Code Elegance, Code Balance
I've been reading a great book of interviews with programmers circa 1989. One of the most fascinating interviews is with Wayne Ratliff, the author of dBase. Wayne's description of balance in programming really resonated with me:
Interviewer: Can you elaborate on this feeling for balance and elegance?
Balance takes many forms. The code should be crisp and concise. You should be able to explain any module in one sentence, and things should be in alphabetical order, if possible. Just from a visual view of indentation, it shouldn't go off the edge of the paper at any point. It shouldn't have one "if" that's huge and an "else" that's small. Everything should be balanced everywhere. Balance is the key word.
Interviewer: When you write code, does it come out balanced the first time, or does it need a lot of changes?
I do a lot of changing. I like to make an analogy between writing code and sculpting a clay figure. You start with a lump of clay and then you scrape away, add more clay, then scrape away again. And every now and then you decide that a leg doesn't look right, so you tear it off and put a new one on. There's a lot of interaction.
The ideal module should be a page long. If it grows beyond a page, I have to decide, now what is it I'm doing here? How many seperate things am I working on? Should they be broken down into seperate modules? Part of the elegance, and the balance, is that a certain level, in this layer-cake hierarchy of a program, all the modules should be about the same weight, same size, same duty, and same functionality.
Interviewer: How does balance help a program?
The program becomes maintainable. When you have a good balance, it's as if you've discovered some basic physical underlying principle and implemented it. When things get really out of balance, you know something is wrong. There's probably some inherent fault that makes it out of balance. Generally, when I get this feeling that something's out of whack or one module is just too big, I think about what I'm doing, and I reorient or juggle the pieces.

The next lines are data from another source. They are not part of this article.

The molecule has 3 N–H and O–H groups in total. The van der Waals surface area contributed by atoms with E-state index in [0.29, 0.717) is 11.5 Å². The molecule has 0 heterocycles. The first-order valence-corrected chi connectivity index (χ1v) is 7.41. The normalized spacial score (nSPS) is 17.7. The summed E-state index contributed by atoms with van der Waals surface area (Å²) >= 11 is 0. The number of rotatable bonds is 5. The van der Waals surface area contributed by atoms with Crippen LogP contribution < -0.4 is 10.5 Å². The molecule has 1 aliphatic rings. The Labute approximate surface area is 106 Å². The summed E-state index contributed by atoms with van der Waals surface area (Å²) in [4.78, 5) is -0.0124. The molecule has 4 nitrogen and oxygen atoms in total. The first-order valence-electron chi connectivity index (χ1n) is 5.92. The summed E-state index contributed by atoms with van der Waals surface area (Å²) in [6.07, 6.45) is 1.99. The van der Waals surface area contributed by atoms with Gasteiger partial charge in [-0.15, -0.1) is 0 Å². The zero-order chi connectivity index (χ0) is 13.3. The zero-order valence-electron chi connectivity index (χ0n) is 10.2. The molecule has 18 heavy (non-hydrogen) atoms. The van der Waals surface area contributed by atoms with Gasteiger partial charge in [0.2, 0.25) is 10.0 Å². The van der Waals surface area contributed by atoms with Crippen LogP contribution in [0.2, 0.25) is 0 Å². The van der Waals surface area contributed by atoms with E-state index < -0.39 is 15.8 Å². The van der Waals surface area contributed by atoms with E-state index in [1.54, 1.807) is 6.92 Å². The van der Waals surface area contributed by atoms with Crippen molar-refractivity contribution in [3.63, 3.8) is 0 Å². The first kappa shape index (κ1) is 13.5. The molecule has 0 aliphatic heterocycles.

I think you could sum up reams of programming advice with that one concept: balance. We're striving for balance between complexity and simplicity. And we're constantly evaluating and re-evaluating the tradeoffs we have to make to get there.
Balance also applies to the way you physically lay out your code. There's a great visual device in Code Complete's layout chapter where the actual characters of code are replaced with black bars. Like well-designed web pages in other languages, you should be able to understand the general flow of the code even if you can't read any of it:
The aesthetics of your code is purely an internal implementation detail. How you place your squigglies won't affect users in the slightest. But attention to internal code layout details implies that you're equally attentive to the external details. If you're structuring your code to be accurate, consistent, readable, and maintainable, your application will work better-- because it's balanced.